Mark the evangelist.

Interpreter of Peter.


Attributed text(s).
Gospel of Mark 1-4, 5-8, 9-12, 13-16.

Related text(s).
Four gospels.

Useful links.
Mark in the Online Encyclopedia.
Mark in the Catholic Encyclopedia.

John Mark appears several times in the Acts of the Apostles, in association both with Peter (Acts 12.12) and with Paul (Acts 12.25; 13.5-13; 15.36-39). He also appears in Colossians 4.10 as the cousin of Barnabas, in 2 Timothy 4.11 as a companion of Paul, in Philemon [1.]24 likewise, and in 1 Peter 5.13 as a companion of Peter.

Papias claims on the authority of (John) the elder that Mark wrote the gospel from what he remembered of the teaching of Peter (Eusebius, History of the Church 3.39.15).

Hippolytus, Refutation of All Heresies 7.30.1:

Επειδαν ουν Μαρκιων η των εκεινου κυνων τις υλακτη κατα του δημιουγου, τους εκ της αντιπαραθεσεως αγαθου και κακου προφερων λογους, δει αυτοις λεγειν οτι ουτε Παυλος ο αποστολος ουτε Μαρκος ο κολοβοδακτυλος ανηγγειλαν, τουτων γαρ ουδεν εν τω {κατα} Μαρκον ευαγγελιω γεγραπται, αλλα Εμπεδοκλης Μετωνος Ακραγαντινος, ον συλαγωγων μεχρι νυν λανθανειν υπελαμβανε την διαταγην πασης της κατ αυτον αιρεσεως απο της Σικελιας εις τους ευαγγελικους λογους μεταφερων αυταις λεξεσι.

When, therefore, Marcion or any one of his dogs barks against the demiurge, bearing forth reasons from a comparison of good and bad, we must say to them that neither the apostle Paul nor stubby-fingered Mark announced these things. For none of these is written in the gospel {according} to Mark. But rather it is Empedocles [son] of Meto, of Agrigentum, whom [Marcion] captured and imagined that even until now his reappropriation, [still] bearing the same words, of the entire heresy according to him from Sicily into the evangelical volumes would escape notice.

Eusebius, History of the Church 2.16.1-2:

Τουτον δε πρωτον φασιν επι της Αιγυπτου στειλαμενον, το ευαγγελιον ο δη και συνεγραψατο κηρυξαι, εκκλησιας τε πρωτον επ αυτης Αλεξανδρειας συστησασθαι.

And they say that this man [Mark] was the first one sent unto Egypt, that he preached the gospel which he had also written down, and was the first to establish churches in Alexandria itself.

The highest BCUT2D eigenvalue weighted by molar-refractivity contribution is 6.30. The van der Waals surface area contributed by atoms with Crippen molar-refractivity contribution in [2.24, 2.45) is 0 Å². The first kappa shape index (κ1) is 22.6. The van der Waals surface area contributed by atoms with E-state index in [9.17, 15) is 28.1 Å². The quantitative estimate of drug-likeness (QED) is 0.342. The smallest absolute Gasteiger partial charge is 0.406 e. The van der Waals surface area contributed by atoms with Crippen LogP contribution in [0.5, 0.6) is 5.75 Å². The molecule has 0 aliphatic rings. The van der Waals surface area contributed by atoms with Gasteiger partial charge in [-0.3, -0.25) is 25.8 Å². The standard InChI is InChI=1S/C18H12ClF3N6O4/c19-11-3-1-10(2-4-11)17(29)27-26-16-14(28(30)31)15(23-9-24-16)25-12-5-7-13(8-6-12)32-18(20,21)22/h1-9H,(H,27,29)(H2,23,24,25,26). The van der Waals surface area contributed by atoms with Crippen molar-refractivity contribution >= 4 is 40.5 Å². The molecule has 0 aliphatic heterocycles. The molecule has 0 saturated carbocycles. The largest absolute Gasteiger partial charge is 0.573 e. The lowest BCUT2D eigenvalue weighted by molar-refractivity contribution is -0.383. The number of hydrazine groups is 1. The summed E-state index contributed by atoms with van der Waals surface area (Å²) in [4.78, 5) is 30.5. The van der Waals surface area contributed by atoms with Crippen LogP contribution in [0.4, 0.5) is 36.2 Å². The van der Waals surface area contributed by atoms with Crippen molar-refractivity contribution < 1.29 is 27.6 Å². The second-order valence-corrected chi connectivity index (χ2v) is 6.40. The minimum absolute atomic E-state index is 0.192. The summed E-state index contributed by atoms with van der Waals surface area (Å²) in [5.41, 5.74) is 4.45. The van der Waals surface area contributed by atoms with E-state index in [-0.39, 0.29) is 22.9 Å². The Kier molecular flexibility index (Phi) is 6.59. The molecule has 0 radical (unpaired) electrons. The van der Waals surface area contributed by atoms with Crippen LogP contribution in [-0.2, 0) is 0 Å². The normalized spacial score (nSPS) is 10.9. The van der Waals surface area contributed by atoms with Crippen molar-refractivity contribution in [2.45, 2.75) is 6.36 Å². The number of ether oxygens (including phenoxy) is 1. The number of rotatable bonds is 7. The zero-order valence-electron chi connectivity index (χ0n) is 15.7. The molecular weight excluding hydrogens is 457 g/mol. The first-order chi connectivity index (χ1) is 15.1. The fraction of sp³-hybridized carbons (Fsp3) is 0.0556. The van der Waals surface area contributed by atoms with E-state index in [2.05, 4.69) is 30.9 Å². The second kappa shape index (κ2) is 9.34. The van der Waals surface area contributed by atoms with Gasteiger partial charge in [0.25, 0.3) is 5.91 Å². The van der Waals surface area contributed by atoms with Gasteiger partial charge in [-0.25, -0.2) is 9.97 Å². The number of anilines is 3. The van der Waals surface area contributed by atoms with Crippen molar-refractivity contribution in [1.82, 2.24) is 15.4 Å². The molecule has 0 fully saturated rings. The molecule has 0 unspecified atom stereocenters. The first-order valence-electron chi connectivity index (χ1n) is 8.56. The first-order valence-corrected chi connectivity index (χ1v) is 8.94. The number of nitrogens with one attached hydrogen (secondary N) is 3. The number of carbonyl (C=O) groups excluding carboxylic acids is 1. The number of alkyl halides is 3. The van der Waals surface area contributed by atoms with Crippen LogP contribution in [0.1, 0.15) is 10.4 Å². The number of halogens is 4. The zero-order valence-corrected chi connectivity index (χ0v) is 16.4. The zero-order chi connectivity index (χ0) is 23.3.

Τοσαυτη δ αρα των αυτοθι πεπιστευκοτων πληθυς ανδρων τε και γυναικων εκ πρωτης επιβολης συνεστη δι ασκησεως φιλοσοφωτατης τε και σφοδροτατης ως και γραφης αυτων αξιωσαι τας διατριβας και τας συνηλυσεις τα τε συμποσια και πασαν την αλλην του βιου αγωγην τον Φιλωνα.

And so great was the multitude of those who had believed, both men and women, that had been together there from the first by the most philosophical and excessive asceticism that Philo deemed it worthwhile to write of their pursuits, their meetings, their symposia, and their whole other manner of life.*

* Eusebius is referring to περι βιου θεωρητικου η ικετων by Philo (also known as de vita contemplativa, On the Contemplative Life), in which the Alexandrian Jew describes the monklike therapeutae, whom Eusebius evidently takes to be Marcan Christians.

Eusebius, History of the Church 2.24[.1]:

Νερωνος δε ογδοον αγοντος της βασιλειας ετος, πρωτος μετα Μαρκον τον ευαγγελιστην της εν Αλεξανδρεια παροικιας Αννιανος την λειτουργιαν διαδεχεται.

And, while Nero was passing the eighth year of his kingship, Annianus succeeded to the liturgy of the parish in Alexander, first after Mark the evangelist.*

Eusebius also places Mark in Alexandria in Theophany 4.6; I understand that the Roman martyrology for April 25 does so, as well, and the Latin prologues certainly do so.

Apostolic Constitutions 7.46.5:

Της δε Αλεξανδρεων Αννιανος πρωτος υπο Μαρκου του ευαγγελιστου κεχειροτονηται, δευτερος δε Αβιλιος υπο Λουκα και αυτου ευαγγελιστου.

In the [city] of the Alexandrians Annianus was handpicked [as bishop] first by Mark the evangelist, and Avilius second by Luke, who was himself an evangelist.